Monday, January 30, 2012

Here's what happened...

Last Sunday I didn't want to just sit around doing nothing while my "go to" photographer collaborator had soccer commitments. I wanted to do some fun make-up, and I decided I would just see if someone would be willing to show up and we could "play".  And I would take some snaps of the make-up, available light kind of thing.

So I asked Renata, who is a gorgeous model (inside and out) I've worked with before if she wanted to play, and she said she was in.

Then I decided I wanted to explore a theme for the make-up, sleeping, and her eyes would be closed "dreaming" for all the shots. Then I thought... hm... wardrobe... and I called another friend, Natalie to see if she was in for a play day. And, happily, she was! So, we were all set to play on Sunday and then I realized I needed some help if I was going to take the kind of shots I wanted.

I knew the compositions and poses I was after, and the make-up, but the photography... I needed a turbo course in camera settings! Fred to the rescue. He gave me a basic course on the settings and how to manipulate them on his camera to be able to work in the lower light conditions (dark rainy day). He's a supportive guy, I have to say.

So, Natalie and Renata were a dream to create with, the images are sweet and dreamy, I had a lot of fun, and I know that I will always prefer to work with great photographers I get to collaborate with (especially with anything trickier than available light)... I just had to get some of that posing out of my system!

Anyway, that's how it happened, and no, I'm not planning on being a photographer now. I much prefer to be an art director!

styling - Natalie Tusznio
hair/make-up, photography - me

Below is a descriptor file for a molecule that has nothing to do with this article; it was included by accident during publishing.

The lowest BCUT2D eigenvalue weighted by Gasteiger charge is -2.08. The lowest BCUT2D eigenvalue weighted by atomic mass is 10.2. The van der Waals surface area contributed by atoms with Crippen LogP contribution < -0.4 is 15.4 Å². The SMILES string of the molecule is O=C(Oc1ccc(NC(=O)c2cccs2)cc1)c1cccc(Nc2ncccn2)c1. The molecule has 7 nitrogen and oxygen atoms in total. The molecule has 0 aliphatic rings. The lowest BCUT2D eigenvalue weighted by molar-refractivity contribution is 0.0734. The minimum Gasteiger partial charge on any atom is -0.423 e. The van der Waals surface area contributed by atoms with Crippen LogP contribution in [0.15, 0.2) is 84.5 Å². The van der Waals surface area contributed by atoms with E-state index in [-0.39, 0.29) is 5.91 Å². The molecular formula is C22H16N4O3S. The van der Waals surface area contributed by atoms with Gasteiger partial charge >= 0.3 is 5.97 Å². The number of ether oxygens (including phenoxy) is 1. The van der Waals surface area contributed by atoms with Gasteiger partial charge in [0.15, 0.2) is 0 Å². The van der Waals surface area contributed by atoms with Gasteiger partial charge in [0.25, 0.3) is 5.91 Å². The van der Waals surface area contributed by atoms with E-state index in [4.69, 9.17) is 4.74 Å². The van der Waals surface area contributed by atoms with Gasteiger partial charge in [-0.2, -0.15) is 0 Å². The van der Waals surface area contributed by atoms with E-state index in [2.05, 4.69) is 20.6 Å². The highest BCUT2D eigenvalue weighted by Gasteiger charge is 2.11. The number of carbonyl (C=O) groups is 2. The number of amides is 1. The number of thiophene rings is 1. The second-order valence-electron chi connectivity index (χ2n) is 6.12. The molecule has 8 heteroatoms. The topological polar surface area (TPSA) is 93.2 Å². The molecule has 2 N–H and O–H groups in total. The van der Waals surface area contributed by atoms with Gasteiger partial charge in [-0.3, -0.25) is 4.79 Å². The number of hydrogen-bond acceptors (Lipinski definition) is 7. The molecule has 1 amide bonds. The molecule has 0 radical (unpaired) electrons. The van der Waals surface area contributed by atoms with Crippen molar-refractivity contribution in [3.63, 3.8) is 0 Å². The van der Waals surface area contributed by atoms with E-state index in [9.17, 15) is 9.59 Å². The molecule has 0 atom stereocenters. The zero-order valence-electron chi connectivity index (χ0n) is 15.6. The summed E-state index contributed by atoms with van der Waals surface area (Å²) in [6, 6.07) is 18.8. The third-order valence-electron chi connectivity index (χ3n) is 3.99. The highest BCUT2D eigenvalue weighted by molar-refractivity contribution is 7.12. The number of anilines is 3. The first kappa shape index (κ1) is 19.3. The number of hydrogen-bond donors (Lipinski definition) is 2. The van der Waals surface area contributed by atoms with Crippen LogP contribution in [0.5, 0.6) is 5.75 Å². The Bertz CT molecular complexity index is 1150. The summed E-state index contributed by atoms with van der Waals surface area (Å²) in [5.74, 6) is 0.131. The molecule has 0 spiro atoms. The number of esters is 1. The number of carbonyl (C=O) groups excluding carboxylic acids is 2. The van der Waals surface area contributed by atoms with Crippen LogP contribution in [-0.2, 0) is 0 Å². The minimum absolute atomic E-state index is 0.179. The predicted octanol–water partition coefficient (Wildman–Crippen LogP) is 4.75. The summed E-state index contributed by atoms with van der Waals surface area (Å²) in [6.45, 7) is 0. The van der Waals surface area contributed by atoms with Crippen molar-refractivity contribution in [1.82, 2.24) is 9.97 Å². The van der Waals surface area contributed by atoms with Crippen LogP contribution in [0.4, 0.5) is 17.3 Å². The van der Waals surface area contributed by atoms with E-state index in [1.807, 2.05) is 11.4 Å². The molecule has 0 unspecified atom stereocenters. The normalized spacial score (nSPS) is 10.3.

model - Renata @ Liz Bell

Tuesday, January 24, 2012

Antler Angel

As promised... the final shots. You can also go to Fred's blog for the photographer's take on this project. While you're there, take a few minutes to peruse all the other beautiful images he has posted. :)

Muse - Kristy J

Monday, January 23, 2012

"prop"er shoot


Sometimes you just need to emphasize the obvious. Sometimes I think I'd be happiest making props all day long if I could make a living at it. Then again, I also love art directing... and make-up... and design... sigh. Does a person ever really know what they will be when they grow up?

Back to props. I recently decided that I needed to make antler angel wings, kind of an Artemis hunter-goddess thing, I guess.

I found some antlers on my favourite prop source of all time, Craigslist, and Fred and I made the journey to Langley to get them. As it turns out there were several sets, so I picked through the choices, weighed and squinted, until I was satisfied I had selected the "ultimate" rack. Larry, the antler source, told us they're whitetail (lighter colour, denser/heavier material) and that he'd acquired them from an estate sale of some old fellow who had them in a shed. So, they're vintage, which is even better! :)

Value Village was the first stop to find a matching pair of
genuine leather belts to construct the harness.
An internet search recommended Barge contact cement for leather to
leather, so a second trip to the stores for that, plus some leather laces.
Every good project involves chocolate and cappuccinos.

I glued the cut pieces of leather together and Fred helped me
clamp them to set overnight for maximum hold.
After scraping the dried icky bits and cleaning, then oiling the
antlers, I took a rasp file to them to flatten the back and remove